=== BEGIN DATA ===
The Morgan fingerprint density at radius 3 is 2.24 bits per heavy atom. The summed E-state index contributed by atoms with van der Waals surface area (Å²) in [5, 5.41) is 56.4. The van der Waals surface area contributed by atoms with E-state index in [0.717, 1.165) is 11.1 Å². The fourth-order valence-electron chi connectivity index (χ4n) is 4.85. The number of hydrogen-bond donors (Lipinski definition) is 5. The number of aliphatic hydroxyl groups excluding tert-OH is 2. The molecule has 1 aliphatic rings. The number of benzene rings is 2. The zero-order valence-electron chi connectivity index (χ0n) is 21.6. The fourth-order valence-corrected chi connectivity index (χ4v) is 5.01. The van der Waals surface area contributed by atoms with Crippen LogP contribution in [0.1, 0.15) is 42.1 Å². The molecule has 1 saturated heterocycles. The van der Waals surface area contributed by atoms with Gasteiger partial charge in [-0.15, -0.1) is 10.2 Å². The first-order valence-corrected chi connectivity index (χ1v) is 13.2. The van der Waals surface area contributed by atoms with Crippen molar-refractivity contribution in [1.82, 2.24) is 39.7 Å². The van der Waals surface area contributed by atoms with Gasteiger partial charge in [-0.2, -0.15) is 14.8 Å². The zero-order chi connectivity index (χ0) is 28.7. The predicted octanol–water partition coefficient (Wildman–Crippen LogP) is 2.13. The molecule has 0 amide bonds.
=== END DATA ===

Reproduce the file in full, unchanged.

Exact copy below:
The Morgan fingerprint density at radius 3 is 2.24 bits per heavy atom. The summed E-state index contributed by atoms with van der Waals surface area (Å²) in [5, 5.41) is 56.4. The van der Waals surface area contributed by atoms with E-state index in [0.717, 1.165) is 11.1 Å². The fourth-order valence-electron chi connectivity index (χ4n) is 4.85. The number of hydrogen-bond donors (Lipinski definition) is 5. The number of aliphatic hydroxyl groups excluding tert-OH is 2. The molecule has 1 aliphatic rings. The number of benzene rings is 2. The zero-order valence-electron chi connectivity index (χ0n) is 21.6. The fourth-order valence-corrected chi connectivity index (χ4v) is 5.01. The van der Waals surface area contributed by atoms with Crippen LogP contribution in [0.1, 0.15) is 42.1 Å². The molecule has 1 saturated heterocycles. The van der Waals surface area contributed by atoms with Gasteiger partial charge in [-0.15, -0.1) is 10.2 Å². The first-order valence-corrected chi connectivity index (χ1v) is 13.2. The van der Waals surface area contributed by atoms with Crippen molar-refractivity contribution in [1.82, 2.24) is 39.7 Å². The van der Waals surface area contributed by atoms with Gasteiger partial charge in [-0.2, -0.15) is 14.8 Å². The zero-order chi connectivity index (χ0) is 28.7. The predicted octanol–water partition coefficient (Wildman–Crippen LogP) is 2.13. The molecule has 0 amide bonds.